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The Thames below Westminster

Claude Monetabout 1871

The National Gallery, London

The National Gallery, London

This is one of the works produced by Monet when, like Pissarro and Daubigny, he moved to London during the Franco-Prussian War (1870-1). Pissarro worked mainly in south London, while Monet painted the parks of central London and the River Thames. Here he shows the misty atmosphere of the capital on a spring day, with the Houses of Parliament and Westminster Bridge in the background. They are contrasted with the jetty in the foreground casting broken shadows on the river, and the new foliage of the trees on the Embankment to the right.

Daubigny's 1873 painting, 'St Paul's from the Surrey Side', conveys a similar impression of the Thames, but puts more emphasis on the industrial nature of the river.

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Details

  • Title: The Thames below Westminster
  • Creator: Claude Monet
  • Date Created: about 1871
  • Physical Dimensions: 47 x 73 cm
  • Type: Painting
  • Medium: Oil on canvas
  • School: French
  • More Info: Explore the National Gallery’s paintings online
  • Inventory number: NG6399
  • Artist Biography: Born in Paris, the son of a grocer, Monet grew up in Le Havre. Contact with Eugène Boudin in about 1856 introduced Monet to painting from nature. He was in Paris in 1859 and three years later he entered the studio of Charles Gleyre, where he met Pierre-Auguste Renoir, Alfred Sisley and Frédéric Bazille. Edouard Manet was an influence on his figure compositions of the 1860s, while the informal style of his later landscapes originated in works such as 'Bathers at La Grenouillère', painted in 1869 when Monet worked with Renoir at Bougival. Monet was the leading French Impressionist landscape painter. Like Camille Pissarro and Charles-François Daubigny, Monet moved to London during the Franco-Prussian war (1870-1). After his return to France he lived at Argenteuil (1871-8). He exhibited in most of the Impressionist exhibitions, beginning in 1874, where the title of one of his paintings led to the naming of the movement. A period of travel followed in the 1880s, and in 1883 he acquired a property at Giverny, north-west of Paris. Thereafter Monet concentrated on the production of the famous series showing a single subject in different lighting conditions, including poplars, haystacks, Rouen Cathedral, and his own garden at Giverny.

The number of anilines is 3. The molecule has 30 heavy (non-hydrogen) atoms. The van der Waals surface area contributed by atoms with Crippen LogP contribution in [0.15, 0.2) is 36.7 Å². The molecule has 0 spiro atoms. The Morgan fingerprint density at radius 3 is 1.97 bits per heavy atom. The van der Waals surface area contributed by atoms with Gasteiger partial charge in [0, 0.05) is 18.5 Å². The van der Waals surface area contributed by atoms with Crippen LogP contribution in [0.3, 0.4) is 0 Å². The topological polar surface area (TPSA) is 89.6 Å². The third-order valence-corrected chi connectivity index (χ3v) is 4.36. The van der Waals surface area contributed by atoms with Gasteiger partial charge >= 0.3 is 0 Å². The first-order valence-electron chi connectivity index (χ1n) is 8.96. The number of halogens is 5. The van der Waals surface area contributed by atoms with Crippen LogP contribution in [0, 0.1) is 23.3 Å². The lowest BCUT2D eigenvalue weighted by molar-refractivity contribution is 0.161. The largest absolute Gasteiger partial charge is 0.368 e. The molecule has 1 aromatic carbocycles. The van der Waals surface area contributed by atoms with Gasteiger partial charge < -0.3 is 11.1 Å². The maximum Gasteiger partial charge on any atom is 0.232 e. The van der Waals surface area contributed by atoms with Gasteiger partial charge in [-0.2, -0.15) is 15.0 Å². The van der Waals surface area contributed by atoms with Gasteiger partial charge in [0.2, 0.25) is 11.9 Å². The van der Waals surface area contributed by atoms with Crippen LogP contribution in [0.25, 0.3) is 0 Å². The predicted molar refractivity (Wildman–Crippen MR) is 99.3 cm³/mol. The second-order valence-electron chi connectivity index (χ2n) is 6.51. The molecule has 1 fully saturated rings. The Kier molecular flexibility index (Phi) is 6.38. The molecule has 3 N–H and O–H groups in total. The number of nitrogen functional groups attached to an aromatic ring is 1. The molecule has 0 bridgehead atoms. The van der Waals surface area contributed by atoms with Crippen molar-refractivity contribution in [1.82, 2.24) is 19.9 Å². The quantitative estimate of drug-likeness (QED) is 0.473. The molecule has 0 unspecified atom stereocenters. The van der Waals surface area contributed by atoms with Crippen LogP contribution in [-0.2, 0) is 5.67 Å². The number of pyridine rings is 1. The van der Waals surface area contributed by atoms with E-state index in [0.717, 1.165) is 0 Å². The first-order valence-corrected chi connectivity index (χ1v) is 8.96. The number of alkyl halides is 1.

• Acquisition Credit: Bequeathed by Lord Astor of Hever, 1971

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